Thatcher slashed but there was no Reaganesque free candy. Thatcher lowered the rates but she also raised other taxes such as the Value Added Tax. She was about sacrifice, slashing government subsidies and programs in a way that Reagan’s rhetoric never matched his relatively modest cuts. Millions went on the dole because of her cuts whereas the recession in the U.S. was not from Reagan cutting the budget but from the recession brought on by Federal Reserve Chairman Paul Volcker who slammed on the brakes to wring inflation from the economy. (Reagan did reappoint Volcker once.)


She called Reagan “the second most important man in my life.” And both drew strength from the other. It helped at home. It was hard for Americans or Britons to dismiss their leader as a crazy outlier if your most important ally had a elected a leader with a similar world view. Bill Clinton and Tony Blair would mutually reinforce each other in the same way as they took on their own party’s established interests. When they differed, as on the Falklands War, where the Reagan administration had coddled the “authoritarian” regime in Buenos Aires, it strained the relationship but never broke it. There were other differences, too. Reagan never seemed to have his heart in conservative social issues and neither did Thatcher who supported a bill as early as 1966 to permit some abortions.  As Governor, Reagan has eased abortion restrictions in California before Roe before becoming a pro-life icon.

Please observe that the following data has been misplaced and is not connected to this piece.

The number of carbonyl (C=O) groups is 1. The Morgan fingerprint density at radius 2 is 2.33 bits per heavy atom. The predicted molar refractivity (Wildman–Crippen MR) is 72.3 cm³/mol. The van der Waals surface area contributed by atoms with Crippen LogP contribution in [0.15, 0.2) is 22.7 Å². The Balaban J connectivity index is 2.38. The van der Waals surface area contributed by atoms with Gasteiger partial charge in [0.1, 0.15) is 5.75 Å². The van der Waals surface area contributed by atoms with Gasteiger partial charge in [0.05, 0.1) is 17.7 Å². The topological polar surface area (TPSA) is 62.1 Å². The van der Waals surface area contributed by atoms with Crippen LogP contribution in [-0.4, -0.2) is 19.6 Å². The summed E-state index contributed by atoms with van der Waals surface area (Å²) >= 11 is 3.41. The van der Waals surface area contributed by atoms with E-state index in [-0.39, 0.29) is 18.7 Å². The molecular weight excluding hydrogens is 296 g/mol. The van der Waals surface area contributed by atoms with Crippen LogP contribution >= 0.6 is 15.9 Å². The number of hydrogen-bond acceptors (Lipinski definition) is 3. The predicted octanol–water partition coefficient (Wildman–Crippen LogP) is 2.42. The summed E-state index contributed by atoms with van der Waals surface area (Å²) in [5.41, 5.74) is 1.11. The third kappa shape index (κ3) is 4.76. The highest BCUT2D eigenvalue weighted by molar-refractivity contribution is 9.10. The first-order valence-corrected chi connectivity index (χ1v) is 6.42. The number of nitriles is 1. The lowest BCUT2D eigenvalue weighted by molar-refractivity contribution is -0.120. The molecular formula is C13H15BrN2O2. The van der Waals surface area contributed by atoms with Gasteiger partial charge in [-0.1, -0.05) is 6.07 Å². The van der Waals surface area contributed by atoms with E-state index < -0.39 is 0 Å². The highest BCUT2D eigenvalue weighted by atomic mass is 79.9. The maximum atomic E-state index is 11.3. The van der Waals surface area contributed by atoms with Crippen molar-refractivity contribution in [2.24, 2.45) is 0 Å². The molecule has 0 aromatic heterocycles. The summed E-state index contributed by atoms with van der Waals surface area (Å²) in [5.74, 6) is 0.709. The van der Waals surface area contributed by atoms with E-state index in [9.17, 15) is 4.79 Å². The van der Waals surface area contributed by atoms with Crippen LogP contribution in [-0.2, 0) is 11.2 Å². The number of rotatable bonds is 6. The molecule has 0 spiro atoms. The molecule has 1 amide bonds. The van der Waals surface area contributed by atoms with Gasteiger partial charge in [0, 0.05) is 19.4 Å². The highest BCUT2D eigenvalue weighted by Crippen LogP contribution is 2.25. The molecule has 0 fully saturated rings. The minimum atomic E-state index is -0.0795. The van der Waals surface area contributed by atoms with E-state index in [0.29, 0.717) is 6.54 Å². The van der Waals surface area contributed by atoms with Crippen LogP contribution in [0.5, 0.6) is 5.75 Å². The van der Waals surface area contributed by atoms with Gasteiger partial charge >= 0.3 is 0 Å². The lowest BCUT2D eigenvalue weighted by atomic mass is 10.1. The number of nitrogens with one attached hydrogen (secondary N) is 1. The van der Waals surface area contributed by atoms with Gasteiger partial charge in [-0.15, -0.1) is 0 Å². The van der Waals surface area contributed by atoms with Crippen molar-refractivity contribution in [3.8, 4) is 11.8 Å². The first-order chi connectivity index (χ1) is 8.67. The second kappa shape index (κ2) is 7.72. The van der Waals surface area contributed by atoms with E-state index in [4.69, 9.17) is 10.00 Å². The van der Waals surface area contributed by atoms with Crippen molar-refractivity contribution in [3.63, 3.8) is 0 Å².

In all, though, Thatcher was more about sacrifice than easy victories. Reagan invaded Grenada--a move that Thatcher’s government denounced, by the way. Taking on the Falklands was a much bigger challenge. Thatcher was about cuts and upheaval. When she said during one of her most despised periods--”the lady does not turn”-- she embodied her principled determination. There was no “Aw, shucks” charm like Reagan, just strong medicine.


In only one sense did she have it easier than Reagan. The Democratic party may have been a mess but it was nothing like Britain’s Labor Party which became more socialist after her victory. Labor’s 1983 platform under its leader Malcolm Foot was described by one was as “the world’s longest suicide note.”


Thatcher famously warned George H.W. Bush before the first Gulf War, “Don’t go wobbly on us, George.”  But Bush and Thatcher’s successor, John Major, were seen by conservatives as wobbly short timers facing revived opponents from the left in the form of Clinton and Blair. Blair finally crushed any hopes of renationalization of industries or a return to pre Thatcher Britain not that the embers burned particularly bright. Thatcher was eventually pushed out of office as was Churchill, the price of victory one supposes. But her legacy is Churchillian and bigger than Reagan’s.